“I was expecting it to be a bit more interesting than it was. And, really, that was it. No pigs’ heads. The whole thing really seemed like not-terribly-debauched public schoolboys’ idea of debauchery.”
The broadcaster Julia Hartley-Brewer went to Piers Gaveston parties in 1989-91. She said they were “just big, fairly wild parties. Lots of drink, lots of very rich posh kids getting wasted – probably lots of drugs [but not my thing so I wouldn’t know]. They were fun bashes – very hot and sweaty and very much about getting off with people.”
Jules Evans, author of Philosophy for Life: And Other Dangerous Situations and policy director at Queen Mary’s Centre for History of Emotions, was a member of Piers Gaveston in 1997. He said it was not a secret society, rather just a club that organised a summer party. “They were pretty innocuous – basically a fancy dress rave. Not nearly as decadent as the media or the participants themselves liked to think. Didn’t stop the Sun sending a reporter and photographer and calling it an ‘orgy’,” he said.

What’s the difference between Piers Gaveston and the Bullingdon Club?

The Bullingdon Club is the other drinking society Cameron was known to be a member of. Most of the sonorous members of the Bullingdon are old Etonians. The prime minister was one such member, as were the London mayor, Boris Johnson and the chancellor, George Osborne.
The Guardian even publishes this picture.

Poor Piers - somehow being linked to ex-public schoolboys, pigs heads, strange and perverse initiation ceremonies and David Cameron - is not quite what he'd like to be associated with, I'm sure.

Thursday, 3 September 2015

Summer Holidays.......

I guess September marks the end of the summer in the U.K.  As well as my visit to Rome, I also did some 'castle visiting' - all ones I've been to in the past, but if you get the chance to go, well, you just have to, right?  So here's some of the 'best of pix'.  Hope you enjoy!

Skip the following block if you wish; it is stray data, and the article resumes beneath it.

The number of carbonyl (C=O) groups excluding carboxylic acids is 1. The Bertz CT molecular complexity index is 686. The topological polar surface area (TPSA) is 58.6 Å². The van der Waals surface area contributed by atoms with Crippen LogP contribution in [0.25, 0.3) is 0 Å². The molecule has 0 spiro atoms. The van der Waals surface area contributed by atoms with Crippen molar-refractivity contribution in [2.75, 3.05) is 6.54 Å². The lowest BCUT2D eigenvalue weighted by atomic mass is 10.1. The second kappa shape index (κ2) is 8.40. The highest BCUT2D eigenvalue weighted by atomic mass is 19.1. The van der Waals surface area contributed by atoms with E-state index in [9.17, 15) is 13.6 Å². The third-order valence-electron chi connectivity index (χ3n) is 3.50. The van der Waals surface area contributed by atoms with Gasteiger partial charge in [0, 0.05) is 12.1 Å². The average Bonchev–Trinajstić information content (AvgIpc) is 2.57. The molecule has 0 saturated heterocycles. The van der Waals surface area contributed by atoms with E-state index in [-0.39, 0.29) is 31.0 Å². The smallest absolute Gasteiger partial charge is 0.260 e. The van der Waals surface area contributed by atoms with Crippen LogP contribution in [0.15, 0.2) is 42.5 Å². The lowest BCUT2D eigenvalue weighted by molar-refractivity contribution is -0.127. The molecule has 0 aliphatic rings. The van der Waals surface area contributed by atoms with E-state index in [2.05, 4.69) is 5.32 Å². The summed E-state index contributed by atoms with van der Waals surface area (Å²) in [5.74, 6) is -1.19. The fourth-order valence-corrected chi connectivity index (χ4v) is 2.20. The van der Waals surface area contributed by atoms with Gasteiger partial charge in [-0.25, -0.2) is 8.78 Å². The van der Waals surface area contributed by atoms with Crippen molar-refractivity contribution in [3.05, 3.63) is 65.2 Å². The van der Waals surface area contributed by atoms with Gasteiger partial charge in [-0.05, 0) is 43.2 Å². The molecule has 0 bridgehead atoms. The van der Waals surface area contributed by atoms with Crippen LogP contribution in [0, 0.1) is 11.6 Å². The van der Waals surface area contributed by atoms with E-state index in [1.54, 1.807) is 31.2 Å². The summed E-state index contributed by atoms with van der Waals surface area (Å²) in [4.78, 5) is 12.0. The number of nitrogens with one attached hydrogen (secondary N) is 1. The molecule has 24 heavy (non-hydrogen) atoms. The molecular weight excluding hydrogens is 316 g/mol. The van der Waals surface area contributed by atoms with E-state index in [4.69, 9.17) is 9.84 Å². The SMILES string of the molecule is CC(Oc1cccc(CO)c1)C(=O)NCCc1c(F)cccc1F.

An old favourite - Sudeley Castle.  

The Victorian tomb for Katherine Parr.
Not surprisingly, Sudeley has a huge focus on Richard III at the moment.  As Duke of Gloucester, Richard held the castle during his brother Edward IV's reign.   There is a replica of the head made of Richard III, as well as information about his life when Duke of Gloucester.  You can even buy a white rose flag in the gift shop!  Of course, as a Lancastrian supporter, I quickly passed by!

Next on my visits was Windsor Castle.  I hadn't been there for nearly 20 years!  It's not one of my favourite castles, but I always visit the chapel of St. George.  I'm always amused that Henry VIII has no fine tomb, and lies under a slab in a vault.

St. George's Chapel

Hampton Court is celebrating 500 years this year.  I've visited the palace quite a few times, and naturally prefer to Tudor part of the palace.   There are lots of celebrations and events taking place, so if you can get there,  Unfortunately, the 'mini-timeplays' have ended.  Highlights included the arrival of Henry VIII's court, entertaining us with singing and dancing.  Anne Boleyn was amongst the performers.  Elizabeth 1st interrogated a Scottish envoy about her cousin Mary, Queen, of Scots, Shakespeare and his company rehearsed  a play for King James, Barbara Villiers, mistress of Charles II, argued with his wife, Catherine of Braganza and George 1st had an English lesson.

Henry VIII's court arrives at Hampton Court.

Anne Boleyn, as a lady-in-waiting, is escorted into the palace.